Chill: All things considered, she handled this more gracefully than the last time I got dumped via text message.
"Still Feel Like Your Man," John Mayer
Incidentally, John Mayer penned his own breakup track when he and Katy Perry called it quits. "Who else would I be thinking about?" he told the New York Times. "And by the way, it's a testament to the fact that I have not dated a lot of people in the last five, six years. That was my only relationship. So it's like, give me this, people."
Alright, settle down. In true Mayeresque fashion, the song is a dash creepy, a little sappy, and mentions casually that John still keeps a bottle of Katy’s shampoo in his shower in case she wants to wash her hair. That is so gross, especially since Katy’s shampoo probably smells like bubblegum-flavored Tylenol.
Subtlety: Without that mini-outburst I never would’ve guessed Katy was the subject of this song...considering they broke up like three years before it came out. Whatever.
Chill: 70 percent of the lyrics are “I still feel like your man” and though there are less un-chill things than repetition, I really need him to stop.
"We Are Never Ever Ever Getting Back Together," Taylor Swift
It’s hard to think of one spiteful Taylor Swift breakup track. Come to think of it, we could’ve settled on “Dear John,” to keep this incestuous train going. However, I have to give it to this Jake Gyllenhaal roast off Red, because it’s definitely the most, um, direct in its delivery. Always one for sartorial clues, Taylor spends the entire video wrapping her Brooklyn-y beau in a scarf WAY too similar to what Jake used to wear.
Subtlety: Maybe it doesn’t shout “Jake Gyllenhaal,” it just loudly posts lyrics about him as its AIM away message.
Chill: Yeah, incredibly not, yet it’s delightfully playful for all that bile.
"Don't," Ed Sheeran
“Don’t” by Ed Sheeran, one of the lesser Weasley cousins, is allegedly about Niall Horan, one of the non-Harry Styles or Zayn Malik members of One Direction, having a tryst with Ed’s girlfriend Ellie Goulding, who is also there. I don’t really care about this outside of the confines of this article because I’m not one of those girls who is dying to have “Perfect” play at their proposal.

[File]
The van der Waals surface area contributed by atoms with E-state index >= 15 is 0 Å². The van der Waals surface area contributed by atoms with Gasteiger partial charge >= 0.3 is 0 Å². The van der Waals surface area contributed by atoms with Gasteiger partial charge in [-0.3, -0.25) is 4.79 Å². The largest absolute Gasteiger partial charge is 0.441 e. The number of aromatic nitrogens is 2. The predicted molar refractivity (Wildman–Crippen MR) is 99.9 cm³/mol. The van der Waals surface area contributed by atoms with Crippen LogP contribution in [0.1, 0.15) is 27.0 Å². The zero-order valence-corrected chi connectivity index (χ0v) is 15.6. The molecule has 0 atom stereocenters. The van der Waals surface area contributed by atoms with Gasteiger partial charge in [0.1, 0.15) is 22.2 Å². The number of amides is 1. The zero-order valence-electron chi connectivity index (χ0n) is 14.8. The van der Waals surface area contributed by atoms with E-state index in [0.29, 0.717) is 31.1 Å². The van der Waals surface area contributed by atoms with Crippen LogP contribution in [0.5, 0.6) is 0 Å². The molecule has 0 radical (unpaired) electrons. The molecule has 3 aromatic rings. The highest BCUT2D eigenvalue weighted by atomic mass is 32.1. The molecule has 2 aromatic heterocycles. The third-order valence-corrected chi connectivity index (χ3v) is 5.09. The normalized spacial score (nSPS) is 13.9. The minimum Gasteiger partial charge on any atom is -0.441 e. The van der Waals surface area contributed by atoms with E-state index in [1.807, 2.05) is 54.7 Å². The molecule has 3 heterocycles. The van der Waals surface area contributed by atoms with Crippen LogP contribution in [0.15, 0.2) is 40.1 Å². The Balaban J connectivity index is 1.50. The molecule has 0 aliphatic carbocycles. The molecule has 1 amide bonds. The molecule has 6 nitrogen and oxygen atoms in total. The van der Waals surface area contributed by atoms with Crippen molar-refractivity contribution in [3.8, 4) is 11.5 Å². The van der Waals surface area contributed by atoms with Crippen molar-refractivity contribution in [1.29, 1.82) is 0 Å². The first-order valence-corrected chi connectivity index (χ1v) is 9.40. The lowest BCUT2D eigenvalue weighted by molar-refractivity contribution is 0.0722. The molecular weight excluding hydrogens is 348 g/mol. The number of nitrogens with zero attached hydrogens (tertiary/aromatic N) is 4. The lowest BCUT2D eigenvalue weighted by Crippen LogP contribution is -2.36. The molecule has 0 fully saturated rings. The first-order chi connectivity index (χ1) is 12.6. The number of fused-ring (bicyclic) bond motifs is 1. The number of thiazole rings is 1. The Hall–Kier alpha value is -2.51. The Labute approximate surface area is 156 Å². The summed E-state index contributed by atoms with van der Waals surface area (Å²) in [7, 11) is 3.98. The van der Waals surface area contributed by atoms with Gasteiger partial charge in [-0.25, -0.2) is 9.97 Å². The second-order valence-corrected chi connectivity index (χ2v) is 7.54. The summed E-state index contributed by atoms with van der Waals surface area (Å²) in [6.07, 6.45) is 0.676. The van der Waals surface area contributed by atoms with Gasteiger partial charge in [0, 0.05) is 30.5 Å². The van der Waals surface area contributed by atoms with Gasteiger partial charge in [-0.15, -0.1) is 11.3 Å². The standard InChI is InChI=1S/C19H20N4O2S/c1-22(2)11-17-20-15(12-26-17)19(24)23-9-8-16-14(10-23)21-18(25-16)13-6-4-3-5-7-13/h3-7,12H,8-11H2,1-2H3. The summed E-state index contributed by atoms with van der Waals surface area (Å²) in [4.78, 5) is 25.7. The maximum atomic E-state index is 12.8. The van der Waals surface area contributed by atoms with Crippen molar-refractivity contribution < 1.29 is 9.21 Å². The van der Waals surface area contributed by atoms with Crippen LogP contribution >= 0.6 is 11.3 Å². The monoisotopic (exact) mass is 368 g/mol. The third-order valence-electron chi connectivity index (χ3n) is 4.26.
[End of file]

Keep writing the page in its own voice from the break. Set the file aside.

Subtlety: The lyrics are pretty specific, and it documents a full story (lemon and a bottle of gin? Werirdly specific). I will say that it was the tabloids that had to link the Ed-Ellie-Niall thing together and he’s been pretty defensive about it. “I never let it slip,” he told Entertainment Weekly. “What happened was one of the newspapers in England just printed that it was confirmed when it never was. We got in touch, and they took the story down. But obviously the damage had already been done by that point because every other newspaper picked up on it. So I never actually confirmed it."
Well, at least he’s not looking to drag so much outside the music.
Chill: That said, it feels pretty unchill to be like, “don’t @#% with my love” about what seems like a pretty casual liaison that one person (coughEdcough) invested in a little too much. Which, much like Katy Perry’s text message breakup, he’s actually handling the situation a lot better than I have. There are a lot of...rage black-outs...
"You Oughta Know," Alanis Morrissette
It's the go-to post-breakup karaoke song, and still just as scathing all these years later. Yet, in a very “You’re So Vain” fashion (and I didn’t even bother tackling that mess), we’re not 100 percent sure who it’s about. I still cling to the Dave Coulier theory, because of my deep hatred for Uncle Joey.
Subtlety: As volatile and visual as the lyrics get, we still can’t narrow down who this mystery man is. So that much wins her subtlety points.
Chill: You know the part where Alanis asks if her ex gets lucky in the movie theater with his new squeeze? That's whatever the opposite of chill is.
"Where Are U Now," Justin Bieber
This is one of the many million Jelena breakup songs, and hey, Diplo and Skrillex helped!
Subtlety: Blink and you’ll miss the digs: there are all sorts of “Where R U Now Selena” message in the music video, plus a very mature scribble of her and rumored-fling Zedd as stick figures. There’s even a “Miss U Selena” slide in there. Are they even necessary? This is Justin Bieber and the media will automatically make a snap judgement that the song is about Selena Gomez anyway.
Chill: Taking a page out of the John Mayer Book of Songwriting, Justin configures the song with mostly “I need you” and “where are you now that I need you.” Homeboy, no. Do not drag Selena Gomez back into this mess. Especially if you have loose plans of rebounding big-time with Hailey Baldwin. Oh, sorry, Hailey Bieber.
"My Favorite Mistake," Sheryl Crow
One of the most iconic breakup songs is kind of not even a full breakup song; it kind of seems like Sheryl Crow is about to call it quits with her disloyal beau. Who is rumored to be Eric Clapton! I guess for the youths in the audience this may not be a big deal, but tell your dad about it, he’ll flip.
Subtlety: Pretty subtle if I couldn’t guess that the standard eff-boy in the song is supposed to be Eric Clapton.
Chill: The most salty line in the whole song points outs this scamp has a secret lover. Other than that, it’s extremely chill and borderline loving. Things were so much simpler when your breakup wasn't aired out over Twitter.